Pattagahapaka, Patta-gahapaka, Pattagāhāpaka: 1 definition
Pattagahapaka means something in Buddhism, Pali. If you want to know the exact meaning, history, etymology or English translation of this term then check out the descriptions on this page. Add your comment or reference to a book if you want to contribute to this summary article.
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Pali-English dictionarySource: Sutta: The Pali Text Society's Pali-English Dictionary
Pattagāhāpaka refers to: one who is going to take a bowl, a receiver of a b. Vin. II, 177 (+sāṭiya° etc.); A. III, 275.
Note: pattagāhāpaka is a Pali compound consisting of the words patta and gāhāpaka.
Pali is the language of the Tipiṭaka, which is the sacred canon of Theravāda Buddhism and contains much of the Buddha’s speech. Closeley related to Sanskrit, both languages are used interchangeably between religions.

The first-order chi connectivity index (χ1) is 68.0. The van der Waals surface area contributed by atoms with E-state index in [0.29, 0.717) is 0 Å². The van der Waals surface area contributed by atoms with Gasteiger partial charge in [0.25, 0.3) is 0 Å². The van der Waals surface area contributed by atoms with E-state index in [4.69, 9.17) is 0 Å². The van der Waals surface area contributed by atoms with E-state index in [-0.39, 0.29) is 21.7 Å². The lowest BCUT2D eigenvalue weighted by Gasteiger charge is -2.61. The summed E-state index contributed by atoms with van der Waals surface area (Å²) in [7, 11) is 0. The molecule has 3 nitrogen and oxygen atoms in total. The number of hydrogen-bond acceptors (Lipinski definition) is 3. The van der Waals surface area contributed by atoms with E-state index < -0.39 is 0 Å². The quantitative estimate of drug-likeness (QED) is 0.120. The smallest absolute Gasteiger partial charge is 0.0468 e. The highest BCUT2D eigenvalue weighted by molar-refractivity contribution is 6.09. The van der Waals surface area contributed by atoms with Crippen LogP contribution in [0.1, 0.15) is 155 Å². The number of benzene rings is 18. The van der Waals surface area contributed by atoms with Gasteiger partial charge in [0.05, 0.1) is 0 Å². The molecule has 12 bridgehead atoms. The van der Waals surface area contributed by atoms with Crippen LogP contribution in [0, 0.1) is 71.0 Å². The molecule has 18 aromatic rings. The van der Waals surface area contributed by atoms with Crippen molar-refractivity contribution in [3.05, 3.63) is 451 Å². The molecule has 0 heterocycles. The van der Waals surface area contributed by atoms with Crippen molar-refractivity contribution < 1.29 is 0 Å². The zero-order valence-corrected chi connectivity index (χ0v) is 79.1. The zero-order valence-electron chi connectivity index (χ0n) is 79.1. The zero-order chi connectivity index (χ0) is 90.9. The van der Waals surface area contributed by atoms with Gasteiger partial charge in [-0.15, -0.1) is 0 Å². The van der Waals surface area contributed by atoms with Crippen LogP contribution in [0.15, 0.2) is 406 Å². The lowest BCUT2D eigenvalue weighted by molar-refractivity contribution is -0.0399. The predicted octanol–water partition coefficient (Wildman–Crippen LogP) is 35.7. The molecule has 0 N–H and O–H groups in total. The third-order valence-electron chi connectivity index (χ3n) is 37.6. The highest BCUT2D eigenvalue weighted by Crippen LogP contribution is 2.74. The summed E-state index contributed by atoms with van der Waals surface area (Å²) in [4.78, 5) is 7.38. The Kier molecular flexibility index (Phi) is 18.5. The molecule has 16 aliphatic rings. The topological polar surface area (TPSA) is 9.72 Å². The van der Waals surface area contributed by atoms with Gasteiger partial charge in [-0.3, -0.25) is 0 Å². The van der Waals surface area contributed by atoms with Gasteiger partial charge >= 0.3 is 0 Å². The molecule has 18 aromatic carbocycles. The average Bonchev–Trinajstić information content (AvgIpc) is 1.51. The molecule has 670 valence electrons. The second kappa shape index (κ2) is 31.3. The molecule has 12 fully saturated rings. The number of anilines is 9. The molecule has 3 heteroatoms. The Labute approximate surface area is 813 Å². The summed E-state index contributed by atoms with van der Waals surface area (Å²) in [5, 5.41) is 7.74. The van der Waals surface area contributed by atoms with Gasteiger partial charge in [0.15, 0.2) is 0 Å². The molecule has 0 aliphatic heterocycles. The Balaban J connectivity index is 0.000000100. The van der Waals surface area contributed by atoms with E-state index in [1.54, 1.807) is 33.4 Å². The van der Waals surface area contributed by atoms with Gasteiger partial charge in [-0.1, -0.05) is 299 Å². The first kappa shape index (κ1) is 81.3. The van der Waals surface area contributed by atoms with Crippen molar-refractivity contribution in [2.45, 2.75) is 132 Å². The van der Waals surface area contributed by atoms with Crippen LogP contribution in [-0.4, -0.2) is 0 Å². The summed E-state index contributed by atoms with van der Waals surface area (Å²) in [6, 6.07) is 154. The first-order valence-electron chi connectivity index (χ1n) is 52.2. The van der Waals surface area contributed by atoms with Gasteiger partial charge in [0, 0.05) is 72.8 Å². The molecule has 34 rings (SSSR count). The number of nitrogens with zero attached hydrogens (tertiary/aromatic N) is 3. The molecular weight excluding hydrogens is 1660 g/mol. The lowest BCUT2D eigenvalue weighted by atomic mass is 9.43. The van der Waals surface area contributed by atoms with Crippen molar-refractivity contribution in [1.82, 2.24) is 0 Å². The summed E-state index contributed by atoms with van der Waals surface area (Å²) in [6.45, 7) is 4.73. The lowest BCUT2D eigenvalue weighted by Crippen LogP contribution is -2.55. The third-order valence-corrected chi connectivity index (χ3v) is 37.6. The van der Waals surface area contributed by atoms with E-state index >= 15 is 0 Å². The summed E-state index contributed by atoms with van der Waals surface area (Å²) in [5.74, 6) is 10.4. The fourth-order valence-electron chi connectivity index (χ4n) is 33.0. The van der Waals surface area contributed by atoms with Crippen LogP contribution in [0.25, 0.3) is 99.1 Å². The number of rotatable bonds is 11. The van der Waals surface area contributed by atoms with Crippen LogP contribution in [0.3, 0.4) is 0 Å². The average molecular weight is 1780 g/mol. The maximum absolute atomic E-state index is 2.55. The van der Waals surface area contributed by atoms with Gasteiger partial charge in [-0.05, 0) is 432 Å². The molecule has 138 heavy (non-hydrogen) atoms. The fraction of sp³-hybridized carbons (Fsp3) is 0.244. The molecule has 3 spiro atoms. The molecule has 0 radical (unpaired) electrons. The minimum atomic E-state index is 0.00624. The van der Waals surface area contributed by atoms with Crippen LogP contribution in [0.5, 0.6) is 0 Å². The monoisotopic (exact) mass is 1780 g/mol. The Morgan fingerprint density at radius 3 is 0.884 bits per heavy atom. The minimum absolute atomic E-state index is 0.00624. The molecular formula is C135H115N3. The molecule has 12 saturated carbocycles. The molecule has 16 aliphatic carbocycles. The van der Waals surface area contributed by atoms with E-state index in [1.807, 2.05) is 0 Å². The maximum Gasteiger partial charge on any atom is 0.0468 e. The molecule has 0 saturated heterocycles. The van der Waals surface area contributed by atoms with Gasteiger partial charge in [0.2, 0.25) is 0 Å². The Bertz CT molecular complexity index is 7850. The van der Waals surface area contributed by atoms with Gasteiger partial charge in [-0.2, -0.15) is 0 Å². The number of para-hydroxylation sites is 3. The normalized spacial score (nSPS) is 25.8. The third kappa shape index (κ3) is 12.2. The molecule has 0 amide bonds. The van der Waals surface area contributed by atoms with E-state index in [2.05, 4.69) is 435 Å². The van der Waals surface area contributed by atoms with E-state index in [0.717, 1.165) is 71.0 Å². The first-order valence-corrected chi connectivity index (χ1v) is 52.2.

See also (Relevant definitions)
Search found 2 books and stories containing Pattagahapaka, Patta-gahapaka, Patta-gāhāpaka, Pattagāhāpaka; (plurals include: Pattagahapakas, gahapakas, gāhāpakas, Pattagāhāpakas). You can also click to the full overview containing English textual excerpts. Below are direct links for the most relevant articles:
Vinaya Pitaka (3): Khandhaka (by I. B. Horner)
Picked up and received < [6. Medicine (Bhesajja)]
Allowance for the first seat, etc. < [16. Lodgings (Sayanāsana)]
Vinaya Pitaka (1): Bhikkhu-vibhanga (the analysis of Monks’ rules) (by I. B. Horner)